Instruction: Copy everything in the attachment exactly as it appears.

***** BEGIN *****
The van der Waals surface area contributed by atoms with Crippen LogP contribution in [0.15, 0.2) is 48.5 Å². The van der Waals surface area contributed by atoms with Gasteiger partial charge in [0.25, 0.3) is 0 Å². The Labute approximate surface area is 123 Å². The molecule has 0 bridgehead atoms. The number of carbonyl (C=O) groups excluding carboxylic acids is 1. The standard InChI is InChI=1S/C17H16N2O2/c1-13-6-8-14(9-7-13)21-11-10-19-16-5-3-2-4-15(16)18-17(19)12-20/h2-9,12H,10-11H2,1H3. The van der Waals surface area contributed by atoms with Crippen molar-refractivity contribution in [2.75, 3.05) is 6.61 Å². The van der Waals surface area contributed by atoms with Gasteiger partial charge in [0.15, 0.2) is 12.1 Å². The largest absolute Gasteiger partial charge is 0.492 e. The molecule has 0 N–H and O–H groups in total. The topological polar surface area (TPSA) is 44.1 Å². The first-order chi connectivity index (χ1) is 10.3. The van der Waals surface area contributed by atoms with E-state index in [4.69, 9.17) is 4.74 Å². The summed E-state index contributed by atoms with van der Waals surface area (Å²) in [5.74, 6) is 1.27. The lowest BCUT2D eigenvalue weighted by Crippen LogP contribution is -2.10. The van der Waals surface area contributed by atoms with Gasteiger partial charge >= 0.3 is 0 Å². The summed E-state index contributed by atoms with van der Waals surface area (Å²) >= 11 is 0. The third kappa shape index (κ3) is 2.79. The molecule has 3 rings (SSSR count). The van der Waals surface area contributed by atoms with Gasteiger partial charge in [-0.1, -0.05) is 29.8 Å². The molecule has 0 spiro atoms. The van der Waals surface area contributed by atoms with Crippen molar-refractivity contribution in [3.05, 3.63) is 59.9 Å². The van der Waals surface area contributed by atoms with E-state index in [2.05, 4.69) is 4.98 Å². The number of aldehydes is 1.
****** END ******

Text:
The van der Waals surface area contributed by atoms with Crippen LogP contribution in [0.15, 0.2) is 48.5 Å². The van der Waals surface area contributed by atoms with Gasteiger partial charge in [0.25, 0.3) is 0 Å². The Labute approximate surface area is 123 Å². The molecule has 0 bridgehead atoms. The number of carbonyl (C=O) groups excluding carboxylic acids is 1. The standard InChI is InChI=1S/C17H16N2O2/c1-13-6-8-14(9-7-13)21-11-10-19-16-5-3-2-4-15(16)18-17(19)12-20/h2-9,12H,10-11H2,1H3. The van der Waals surface area contributed by atoms with Crippen molar-refractivity contribution in [2.75, 3.05) is 6.61 Å². The van der Waals surface area contributed by atoms with Gasteiger partial charge in [0.15, 0.2) is 12.1 Å². The largest absolute Gasteiger partial charge is 0.492 e. The molecule has 0 N–H and O–H groups in total. The topological polar surface area (TPSA) is 44.1 Å². The first-order chi connectivity index (χ1) is 10.3. The van der Waals surface area contributed by atoms with E-state index in [4.69, 9.17) is 4.74 Å². The summed E-state index contributed by atoms with van der Waals surface area (Å²) in [5.74, 6) is 1.27. The lowest BCUT2D eigenvalue weighted by Crippen LogP contribution is -2.10. The van der Waals surface area contributed by atoms with Gasteiger partial charge >= 0.3 is 0 Å². The summed E-state index contributed by atoms with van der Waals surface area (Å²) >= 11 is 0. The third kappa shape index (κ3) is 2.79. The molecule has 3 rings (SSSR count). The van der Waals surface area contributed by atoms with Gasteiger partial charge in [-0.1, -0.05) is 29.8 Å². The molecule has 0 spiro atoms. The van der Waals surface area contributed by atoms with Crippen molar-refractivity contribution in [3.05, 3.63) is 59.9 Å². The van der Waals surface area contributed by atoms with E-state index in [2.05, 4.69) is 4.98 Å². The number of aldehydes is 1.